We all understand how to get and build personal credit: Pay your bills on time. Don’t have too much debt. But business credit? That often seems like a mystery for many small businesses; a seemingly foreign and exotic world to many small business people. But it need not be. The actual process of getting business credit is in fact not dissimilar to building your own personal credit profile, only you do it in the name of the business.
The first thing to understand is that to build business credit, you must separate your business and its finances from your own personal credit. That in turn means you must have a business that is a separate legal entity from you. It cannot be a sole proprietorship or regular partnership since those are not separate legal entities. No, the business must be either a corporation or a limited liability company (LLC).
By creating a separate entity, you allow your business to have a legal structure and credit rating apart from, and different than, your own.
2. Get an Employer Identification Number:
Issued by the IRS, an EIN is the business equivalent of a Social Security number. If you don’t have one, get an EIN from the IRS.
Issued by the main adjudicator of business credit, Dun & Bradstreet, a DUNS number is your business’ credit profile number.
4. Go to the bank and open up two accounts:
The first is a standard checking account. Again, this must be separate from your own personal checking account. Create it using the business name, EIN, DUNS number, business address, and so on.
Second, open up a savings account or CD tied to the business checking account. Put some money in it.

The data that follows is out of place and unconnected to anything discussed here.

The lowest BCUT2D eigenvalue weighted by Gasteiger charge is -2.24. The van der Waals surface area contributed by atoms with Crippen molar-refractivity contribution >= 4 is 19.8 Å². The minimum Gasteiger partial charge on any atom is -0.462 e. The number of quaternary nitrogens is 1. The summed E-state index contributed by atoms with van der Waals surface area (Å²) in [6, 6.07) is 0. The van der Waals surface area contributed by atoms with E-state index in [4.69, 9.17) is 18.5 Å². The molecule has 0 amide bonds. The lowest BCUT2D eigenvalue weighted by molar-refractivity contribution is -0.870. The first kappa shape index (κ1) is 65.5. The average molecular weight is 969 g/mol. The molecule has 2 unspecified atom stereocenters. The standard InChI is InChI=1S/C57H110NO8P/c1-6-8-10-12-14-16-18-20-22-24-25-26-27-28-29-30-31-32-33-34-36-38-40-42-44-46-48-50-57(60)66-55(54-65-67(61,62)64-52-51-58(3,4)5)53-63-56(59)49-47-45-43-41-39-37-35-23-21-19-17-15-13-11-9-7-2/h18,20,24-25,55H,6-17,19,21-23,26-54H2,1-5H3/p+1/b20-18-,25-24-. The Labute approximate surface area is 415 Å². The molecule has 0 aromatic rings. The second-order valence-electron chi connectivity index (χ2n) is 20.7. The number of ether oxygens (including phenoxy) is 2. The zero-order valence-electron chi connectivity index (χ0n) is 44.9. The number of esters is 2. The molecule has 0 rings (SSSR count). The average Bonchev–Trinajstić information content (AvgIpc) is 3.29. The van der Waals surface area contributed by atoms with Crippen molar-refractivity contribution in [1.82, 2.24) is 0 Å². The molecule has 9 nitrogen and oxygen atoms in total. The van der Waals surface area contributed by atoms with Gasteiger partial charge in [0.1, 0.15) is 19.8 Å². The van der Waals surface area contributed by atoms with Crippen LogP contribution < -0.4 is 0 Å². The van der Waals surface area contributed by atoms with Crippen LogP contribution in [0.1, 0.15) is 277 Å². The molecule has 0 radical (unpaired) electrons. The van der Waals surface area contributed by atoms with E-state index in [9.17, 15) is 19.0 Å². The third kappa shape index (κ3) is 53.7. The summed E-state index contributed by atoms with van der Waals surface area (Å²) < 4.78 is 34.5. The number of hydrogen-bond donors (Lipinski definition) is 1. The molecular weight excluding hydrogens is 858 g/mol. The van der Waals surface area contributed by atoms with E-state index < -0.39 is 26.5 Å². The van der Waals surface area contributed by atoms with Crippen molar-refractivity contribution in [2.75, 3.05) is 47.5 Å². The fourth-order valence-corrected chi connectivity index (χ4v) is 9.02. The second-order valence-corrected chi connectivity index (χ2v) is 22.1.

5. Obtain vendor credit:
Once you have all of your numbers and accounts in place, you can begin the actual process of building your business credit profile. Begin with the phone company – put your business phone number in the name of your business, and not you personally. If you have utility bills through your business, do the same thing.
See if your local office supply store will give your business a small credit line in the name of the business. Maybe one of your suppliers or vendors will do the same.
6. Get a loan:
Use that bank savings account or CD to obtain a small loan from the bank again, in the name of the business.By securing the loan with the business savings account, you 1) give the bank every reason to say yes to your loan request, and 2) really begin to build business credit by showing that you received and are repaying a business loan from a bank.
7. Pay on time:
Repay all of this credit you ask for on time, and in full.
Before you know it, your business will have a strong track record and solid business credit rating. You can then use that to gain additional business credit as necessary.